Breastfeeding times affected by ethnicity

A UNIVERSITY of Manchester study has found that mothers from ethnic minority groups are more likely to breast feed their children for longer.

The researchers say the findings are important since the UK has one of the lowest breastfeeding rates worldwide. The UK Government recommends that infants should be exclusively breastfed for the first six months of life based on World Health Organization (WHO) guidelines.

Yet, in 2000, the UK ranked the second lowest among 32 countries in a WHO report, with a breastfeeding rate at six months of just 21 per cent.

Dr Arpana Verma from the School of Translational Medicine, and colleagues at the East Lancashire Primary Care Trust set out to determine the reasons for this, and to examine the effects of maternal factors and hospital infant-feeding practices on breastfeeding.

The group examined the effects of maternal socio-demographic factors, maternal obstetric factors and hospital feeding practices on breastfeeding discontinuation in mothers supported by a peer-support programme.

The results showed that ethnic group, mothers who had already given birth more than once, and hospital infant-feeding practices were the most important factors associated with length of breastfeeding period.

However, the study found no significant associations between discontinuing breastfeeding among these mothers supported by the peer-support programme and other recognised factors previously thought to be connected, such as marital status, mode of delivery, time taken to initiate breastfeeding after birth and socio-economic deprivation.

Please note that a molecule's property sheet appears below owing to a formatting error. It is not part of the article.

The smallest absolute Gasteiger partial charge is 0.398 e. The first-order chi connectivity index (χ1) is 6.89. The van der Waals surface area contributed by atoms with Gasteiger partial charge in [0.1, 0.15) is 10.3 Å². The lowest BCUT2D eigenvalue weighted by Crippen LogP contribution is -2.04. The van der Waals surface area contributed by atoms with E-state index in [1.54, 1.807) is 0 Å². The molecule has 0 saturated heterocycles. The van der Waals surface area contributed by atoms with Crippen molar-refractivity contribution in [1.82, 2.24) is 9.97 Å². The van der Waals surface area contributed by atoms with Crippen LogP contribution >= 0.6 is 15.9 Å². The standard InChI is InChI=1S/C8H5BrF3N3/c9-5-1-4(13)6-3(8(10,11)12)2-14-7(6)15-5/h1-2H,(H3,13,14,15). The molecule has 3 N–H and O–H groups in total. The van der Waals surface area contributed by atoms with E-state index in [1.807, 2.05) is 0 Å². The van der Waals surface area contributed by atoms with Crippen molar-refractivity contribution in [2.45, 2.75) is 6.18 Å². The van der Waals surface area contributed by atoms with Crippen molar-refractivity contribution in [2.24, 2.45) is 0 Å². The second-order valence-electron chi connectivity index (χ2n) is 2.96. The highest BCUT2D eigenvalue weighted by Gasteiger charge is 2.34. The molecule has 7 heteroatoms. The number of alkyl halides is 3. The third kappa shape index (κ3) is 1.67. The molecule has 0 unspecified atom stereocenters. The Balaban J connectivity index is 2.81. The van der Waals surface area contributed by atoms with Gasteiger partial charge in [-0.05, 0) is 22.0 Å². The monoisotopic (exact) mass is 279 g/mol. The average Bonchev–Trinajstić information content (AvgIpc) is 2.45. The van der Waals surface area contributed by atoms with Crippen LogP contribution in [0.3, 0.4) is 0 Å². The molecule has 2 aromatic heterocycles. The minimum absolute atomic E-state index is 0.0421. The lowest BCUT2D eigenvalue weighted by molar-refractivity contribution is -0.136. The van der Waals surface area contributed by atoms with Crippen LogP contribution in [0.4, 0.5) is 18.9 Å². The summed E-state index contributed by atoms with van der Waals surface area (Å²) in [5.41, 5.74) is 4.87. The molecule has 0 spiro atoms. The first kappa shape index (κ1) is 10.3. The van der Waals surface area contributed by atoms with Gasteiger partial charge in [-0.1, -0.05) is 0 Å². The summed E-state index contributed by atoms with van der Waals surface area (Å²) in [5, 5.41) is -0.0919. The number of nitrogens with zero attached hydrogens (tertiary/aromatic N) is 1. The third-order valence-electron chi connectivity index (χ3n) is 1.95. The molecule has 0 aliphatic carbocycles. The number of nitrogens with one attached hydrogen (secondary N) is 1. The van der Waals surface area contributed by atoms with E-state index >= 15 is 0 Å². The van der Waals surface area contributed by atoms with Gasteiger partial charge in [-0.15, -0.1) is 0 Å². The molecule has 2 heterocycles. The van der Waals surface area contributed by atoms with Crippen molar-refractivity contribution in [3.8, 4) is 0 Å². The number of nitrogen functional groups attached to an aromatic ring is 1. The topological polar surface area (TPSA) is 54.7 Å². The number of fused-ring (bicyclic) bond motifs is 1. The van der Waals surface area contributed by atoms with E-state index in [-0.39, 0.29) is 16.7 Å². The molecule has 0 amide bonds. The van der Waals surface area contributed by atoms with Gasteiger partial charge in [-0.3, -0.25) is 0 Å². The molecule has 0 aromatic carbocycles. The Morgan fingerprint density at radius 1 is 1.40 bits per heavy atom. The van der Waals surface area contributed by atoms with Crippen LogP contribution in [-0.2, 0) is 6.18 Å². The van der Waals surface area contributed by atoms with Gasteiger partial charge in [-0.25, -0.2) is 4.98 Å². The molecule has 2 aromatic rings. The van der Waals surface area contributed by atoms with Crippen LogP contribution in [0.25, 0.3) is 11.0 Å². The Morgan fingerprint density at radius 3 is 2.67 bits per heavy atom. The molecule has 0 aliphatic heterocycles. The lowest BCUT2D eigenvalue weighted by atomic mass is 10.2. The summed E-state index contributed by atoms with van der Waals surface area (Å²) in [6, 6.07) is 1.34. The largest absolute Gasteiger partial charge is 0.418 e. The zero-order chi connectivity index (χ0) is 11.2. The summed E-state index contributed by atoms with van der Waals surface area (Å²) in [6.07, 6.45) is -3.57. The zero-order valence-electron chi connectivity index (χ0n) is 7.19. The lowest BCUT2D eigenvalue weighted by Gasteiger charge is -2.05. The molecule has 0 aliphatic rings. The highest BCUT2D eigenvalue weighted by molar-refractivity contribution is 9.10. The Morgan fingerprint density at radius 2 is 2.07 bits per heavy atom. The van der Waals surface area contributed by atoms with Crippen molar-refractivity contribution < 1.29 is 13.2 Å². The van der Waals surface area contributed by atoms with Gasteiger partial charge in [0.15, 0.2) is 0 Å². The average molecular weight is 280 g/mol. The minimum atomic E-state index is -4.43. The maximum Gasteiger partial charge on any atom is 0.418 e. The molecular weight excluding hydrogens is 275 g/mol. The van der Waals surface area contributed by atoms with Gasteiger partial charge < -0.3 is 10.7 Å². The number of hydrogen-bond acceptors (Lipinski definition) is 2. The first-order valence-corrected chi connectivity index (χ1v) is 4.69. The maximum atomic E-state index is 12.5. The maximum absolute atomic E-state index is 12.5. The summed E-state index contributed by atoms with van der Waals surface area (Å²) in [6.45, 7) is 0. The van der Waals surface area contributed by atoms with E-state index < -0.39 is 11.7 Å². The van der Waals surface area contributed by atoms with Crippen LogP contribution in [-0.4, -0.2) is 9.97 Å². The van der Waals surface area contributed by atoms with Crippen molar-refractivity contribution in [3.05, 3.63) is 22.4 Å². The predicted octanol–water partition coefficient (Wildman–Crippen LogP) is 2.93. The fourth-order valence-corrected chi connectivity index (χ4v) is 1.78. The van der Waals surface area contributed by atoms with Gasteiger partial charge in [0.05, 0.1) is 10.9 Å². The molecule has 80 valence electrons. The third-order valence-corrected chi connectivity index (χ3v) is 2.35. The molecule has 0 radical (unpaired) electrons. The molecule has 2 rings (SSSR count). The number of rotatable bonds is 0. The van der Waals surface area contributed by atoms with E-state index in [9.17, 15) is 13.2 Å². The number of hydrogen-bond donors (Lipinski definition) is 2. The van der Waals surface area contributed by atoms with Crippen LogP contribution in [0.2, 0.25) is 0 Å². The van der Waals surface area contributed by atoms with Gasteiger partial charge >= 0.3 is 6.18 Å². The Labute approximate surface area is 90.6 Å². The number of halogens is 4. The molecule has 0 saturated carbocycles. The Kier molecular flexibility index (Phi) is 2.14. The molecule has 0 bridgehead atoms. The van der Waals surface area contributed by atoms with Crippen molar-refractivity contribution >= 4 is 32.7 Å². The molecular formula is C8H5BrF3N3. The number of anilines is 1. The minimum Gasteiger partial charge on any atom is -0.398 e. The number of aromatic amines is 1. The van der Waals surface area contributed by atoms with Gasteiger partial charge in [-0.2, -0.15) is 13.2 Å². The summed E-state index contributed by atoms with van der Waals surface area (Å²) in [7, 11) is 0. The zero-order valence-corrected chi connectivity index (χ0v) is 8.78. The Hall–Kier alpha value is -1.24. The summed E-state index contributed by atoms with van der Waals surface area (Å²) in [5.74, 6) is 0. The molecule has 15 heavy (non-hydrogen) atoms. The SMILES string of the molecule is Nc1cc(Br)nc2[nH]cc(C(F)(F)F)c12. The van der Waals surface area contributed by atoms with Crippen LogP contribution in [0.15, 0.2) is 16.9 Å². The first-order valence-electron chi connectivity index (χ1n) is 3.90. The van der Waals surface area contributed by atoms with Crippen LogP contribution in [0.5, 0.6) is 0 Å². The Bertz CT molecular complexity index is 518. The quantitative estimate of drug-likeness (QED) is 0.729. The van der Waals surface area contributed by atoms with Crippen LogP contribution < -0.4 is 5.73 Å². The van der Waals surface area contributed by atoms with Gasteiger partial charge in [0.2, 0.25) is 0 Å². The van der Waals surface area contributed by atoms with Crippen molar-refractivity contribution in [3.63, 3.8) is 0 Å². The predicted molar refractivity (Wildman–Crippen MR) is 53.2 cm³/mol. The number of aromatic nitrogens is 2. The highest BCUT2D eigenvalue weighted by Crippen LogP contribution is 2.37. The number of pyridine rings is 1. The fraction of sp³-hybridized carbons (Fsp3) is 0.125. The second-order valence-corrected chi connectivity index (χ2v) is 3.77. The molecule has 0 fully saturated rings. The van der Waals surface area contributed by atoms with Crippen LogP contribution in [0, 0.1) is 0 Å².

The study, which was published in the journal BMC Pediatrics, revealed that about 50 per cent of the mothers supported breastfed for more than 27 weeks. White mothers were 69 per cent more likely to stop breastfeeding compared with non-White mothers; they also breastfed for shorter durations compared with mothers from other ethnic groups.

Dr Verma said: “The results suggest that infant feeding practices associated with maternal ethnicity and previous experience of having children may be more difficult to influence by peer-support interventions.

“Peer-support programmes, particularly those in multi-ethnic settings, will need to identify the needs of their various client groups in order to appropriately support them to breastfeed longer.”

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2 Responses

  1. […] link: Breastfeeding times affected by ethnicity « Manchester Mouth Share and […]

  2. Breastfeeding has a variety of health benefits for both the mother and the infant. The World Heath Organization has a global strategy to encourage it, and Salma Hayek famously breastfed a baby in Africa.

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